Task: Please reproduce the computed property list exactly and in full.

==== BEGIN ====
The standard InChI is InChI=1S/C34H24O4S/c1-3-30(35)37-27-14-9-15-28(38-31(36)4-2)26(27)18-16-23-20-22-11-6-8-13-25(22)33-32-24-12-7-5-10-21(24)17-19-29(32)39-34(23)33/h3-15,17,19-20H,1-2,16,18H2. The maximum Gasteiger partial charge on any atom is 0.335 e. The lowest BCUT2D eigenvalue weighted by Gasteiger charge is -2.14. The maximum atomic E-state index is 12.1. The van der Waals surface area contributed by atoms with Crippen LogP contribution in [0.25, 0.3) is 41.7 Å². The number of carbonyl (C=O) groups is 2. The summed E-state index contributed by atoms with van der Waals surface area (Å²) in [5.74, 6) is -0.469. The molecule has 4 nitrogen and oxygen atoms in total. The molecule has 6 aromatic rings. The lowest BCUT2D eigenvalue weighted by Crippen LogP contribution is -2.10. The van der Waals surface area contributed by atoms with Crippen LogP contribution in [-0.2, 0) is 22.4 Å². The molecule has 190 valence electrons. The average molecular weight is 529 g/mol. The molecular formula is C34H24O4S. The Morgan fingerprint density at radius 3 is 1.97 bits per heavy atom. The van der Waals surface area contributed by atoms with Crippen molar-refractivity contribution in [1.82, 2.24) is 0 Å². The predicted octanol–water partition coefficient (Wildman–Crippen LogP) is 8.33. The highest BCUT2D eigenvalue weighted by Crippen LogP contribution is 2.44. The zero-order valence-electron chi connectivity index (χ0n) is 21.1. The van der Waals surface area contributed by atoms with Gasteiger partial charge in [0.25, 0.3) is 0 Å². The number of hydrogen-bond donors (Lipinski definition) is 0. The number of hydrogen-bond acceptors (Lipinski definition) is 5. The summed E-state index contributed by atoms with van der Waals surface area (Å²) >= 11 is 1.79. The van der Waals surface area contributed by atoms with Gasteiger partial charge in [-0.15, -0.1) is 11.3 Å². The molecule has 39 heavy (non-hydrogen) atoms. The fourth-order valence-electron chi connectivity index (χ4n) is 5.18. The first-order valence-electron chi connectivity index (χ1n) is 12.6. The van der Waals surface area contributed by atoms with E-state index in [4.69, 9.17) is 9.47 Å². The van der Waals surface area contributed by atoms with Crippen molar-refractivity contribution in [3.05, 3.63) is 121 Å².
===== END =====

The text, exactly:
The standard InChI is InChI=1S/C34H24O4S/c1-3-30(35)37-27-14-9-15-28(38-31(36)4-2)26(27)18-16-23-20-22-11-6-8-13-25(22)33-32-24-12-7-5-10-21(24)17-19-29(32)39-34(23)33/h3-15,17,19-20H,1-2,16,18H2. The maximum Gasteiger partial charge on any atom is 0.335 e. The lowest BCUT2D eigenvalue weighted by Gasteiger charge is -2.14. The maximum atomic E-state index is 12.1. The van der Waals surface area contributed by atoms with Crippen LogP contribution in [0.25, 0.3) is 41.7 Å². The number of carbonyl (C=O) groups is 2. The summed E-state index contributed by atoms with van der Waals surface area (Å²) in [5.74, 6) is -0.469. The molecule has 4 nitrogen and oxygen atoms in total. The molecule has 6 aromatic rings. The lowest BCUT2D eigenvalue weighted by Crippen LogP contribution is -2.10. The van der Waals surface area contributed by atoms with Crippen LogP contribution in [-0.2, 0) is 22.4 Å². The molecule has 190 valence electrons. The average molecular weight is 529 g/mol. The molecular formula is C34H24O4S. The Morgan fingerprint density at radius 3 is 1.97 bits per heavy atom. The van der Waals surface area contributed by atoms with Crippen molar-refractivity contribution in [1.82, 2.24) is 0 Å². The predicted octanol–water partition coefficient (Wildman–Crippen LogP) is 8.33. The highest BCUT2D eigenvalue weighted by Crippen LogP contribution is 2.44. The zero-order valence-electron chi connectivity index (χ0n) is 21.1. The van der Waals surface area contributed by atoms with Gasteiger partial charge in [0.25, 0.3) is 0 Å². The number of hydrogen-bond donors (Lipinski definition) is 0. The number of hydrogen-bond acceptors (Lipinski definition) is 5. The summed E-state index contributed by atoms with van der Waals surface area (Å²) >= 11 is 1.79. The van der Waals surface area contributed by atoms with Gasteiger partial charge in [-0.15, -0.1) is 11.3 Å². The molecule has 39 heavy (non-hydrogen) atoms. The fourth-order valence-electron chi connectivity index (χ4n) is 5.18. The first-order valence-electron chi connectivity index (χ1n) is 12.6. The van der Waals surface area contributed by atoms with E-state index in [4.69, 9.17) is 9.47 Å². The van der Waals surface area contributed by atoms with Crippen molar-refractivity contribution in [3.05, 3.63) is 121 Å².